Washington, DC Appellate Attorney – District of Columbia Appeals
|If your case was initially heard in the District of Columbia Superior Court, your case can be appealed to the District of Columbia Court of Appeals (DC’s highest court) by a DC appellate attorney at Longman & Van Grack.
If your case was initially heard in the U.S. District Court for the District of Columbia, your case can be appealed to the U.S. Court of Appeals for the District of Columbia Circuit by a DC appellate attorney at Longman & Van Grack.
If your case was has been ruled upon by the DC Court of Appeals or the U.S. Court of Appeals from the DC Circuit, you can petition for your case to be heard by the U.S. Supreme Court by a DC appellate attorney at Longman & Van Grack.
Each Washington, DC appeals attorney at Longman & Van Grack is familiar with the District of Columbia Court of Appeals/U.S. Court of Appeals for the District of Columbia Circuit and well-versed in research, writing, and oral argument. The District of Columbia appeals lawyers at Longman & Van Grack have significant experience in appellate law.
Longman & Van Grack’s Washington, DC appellate attorneys consists of lawyers who have not only handled appeals in the District of Columbia Court of Appeals and the U.S. Court of Appeals for the District of Columbia Circuit but also lawyers who have served as judicial law clerks on various courts. Thus, our lawyers are very familiar with the District of Columbia and District of Columbia Circuit appellate rules, procedure, and advocacy.
The District of Columbia Appeals Process
Neither the District of Columbia Court of Appeals nor the U.S. Court of Appeals from the DC Circuit will afford you a new trial and each appellate court will not hear new evidence that was failed to be presented to the trial court. Rather, the District of Columbia Court of Appeals and the U.S. Court of Appeals from the DC Circuit will review what transpired in the trial court and determine whether proper procedures were followed and the law was applied correctly. These appellate courts does not defer to the trial court or jury findings regarding factual issues, and only examine how the law was applied during the trial.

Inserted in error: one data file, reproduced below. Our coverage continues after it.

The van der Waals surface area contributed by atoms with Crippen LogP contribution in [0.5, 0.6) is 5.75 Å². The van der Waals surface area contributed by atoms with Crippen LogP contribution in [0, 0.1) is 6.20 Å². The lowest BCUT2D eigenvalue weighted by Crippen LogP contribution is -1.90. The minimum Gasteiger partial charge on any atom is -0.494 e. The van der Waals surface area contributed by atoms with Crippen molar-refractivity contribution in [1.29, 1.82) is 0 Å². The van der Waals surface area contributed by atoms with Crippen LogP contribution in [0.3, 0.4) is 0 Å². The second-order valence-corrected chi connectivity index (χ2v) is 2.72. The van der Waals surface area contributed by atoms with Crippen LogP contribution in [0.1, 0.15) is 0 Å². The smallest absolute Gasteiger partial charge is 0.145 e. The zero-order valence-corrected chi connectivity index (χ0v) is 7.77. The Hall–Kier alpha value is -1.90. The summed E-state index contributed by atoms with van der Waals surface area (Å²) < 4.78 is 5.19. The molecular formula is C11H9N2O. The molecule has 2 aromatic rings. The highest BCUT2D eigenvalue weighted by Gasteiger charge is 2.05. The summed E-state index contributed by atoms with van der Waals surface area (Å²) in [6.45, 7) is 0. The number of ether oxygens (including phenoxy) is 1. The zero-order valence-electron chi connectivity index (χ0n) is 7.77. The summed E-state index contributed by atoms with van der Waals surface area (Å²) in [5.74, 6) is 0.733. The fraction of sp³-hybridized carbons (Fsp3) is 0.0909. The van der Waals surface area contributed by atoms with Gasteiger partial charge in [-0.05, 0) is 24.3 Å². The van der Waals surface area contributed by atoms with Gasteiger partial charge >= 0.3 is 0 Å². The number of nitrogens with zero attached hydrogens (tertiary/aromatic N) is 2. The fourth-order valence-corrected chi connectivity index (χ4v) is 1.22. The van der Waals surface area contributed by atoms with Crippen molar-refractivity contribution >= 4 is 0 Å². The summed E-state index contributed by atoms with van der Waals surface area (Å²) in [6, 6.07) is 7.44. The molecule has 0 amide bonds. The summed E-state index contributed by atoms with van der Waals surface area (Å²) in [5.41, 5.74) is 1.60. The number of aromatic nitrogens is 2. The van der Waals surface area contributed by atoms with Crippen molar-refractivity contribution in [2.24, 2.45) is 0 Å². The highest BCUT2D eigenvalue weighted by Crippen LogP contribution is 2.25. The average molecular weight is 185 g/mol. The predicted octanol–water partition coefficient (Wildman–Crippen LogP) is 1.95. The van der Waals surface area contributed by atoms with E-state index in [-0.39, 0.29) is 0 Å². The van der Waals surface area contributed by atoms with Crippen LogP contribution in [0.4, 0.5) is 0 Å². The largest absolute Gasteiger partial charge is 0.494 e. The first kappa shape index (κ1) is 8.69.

To initiate an appeal, the appellant the party appealing a decision in Washington, DC is required file a notice of appeal in the trial court, and designate an appellate record consisting of materials from the trial court which the appellant wishes to present to the appellate court.
The District of Columbia Court of Appeals and the U.S. Court of Appeals from the DC Circuit cases generally involve three legal briefs, all of which must contain citations to cases and statutory or other legal authorities. Briefs must also contain proper citations to the designated appellate record. First, the appellant files an opening brief with the court of appeals. This Court of Appeals brief is required to explain the factual and procedural history of the case, in a neutral fashion, and then state how the trial court erred and why the appellate court should reverse the ruling. The appellee sometimes called the respondent then files a responsive brief with the appellate court. Like the opening brief, a Court of Appeals response should also neutrally explain the factual and procedural history, followed by argument that the trial court was correct and the ruling should not be reversed. Finally, the appellant then will be given an opportunity to file a reply brief. In the reply, the appellant can argue against the claims made in the appellee’s responsive brief, but is not permitted to introduce any new legal arguments. The Court of Appeals reply must only address statements made in the responsive brief.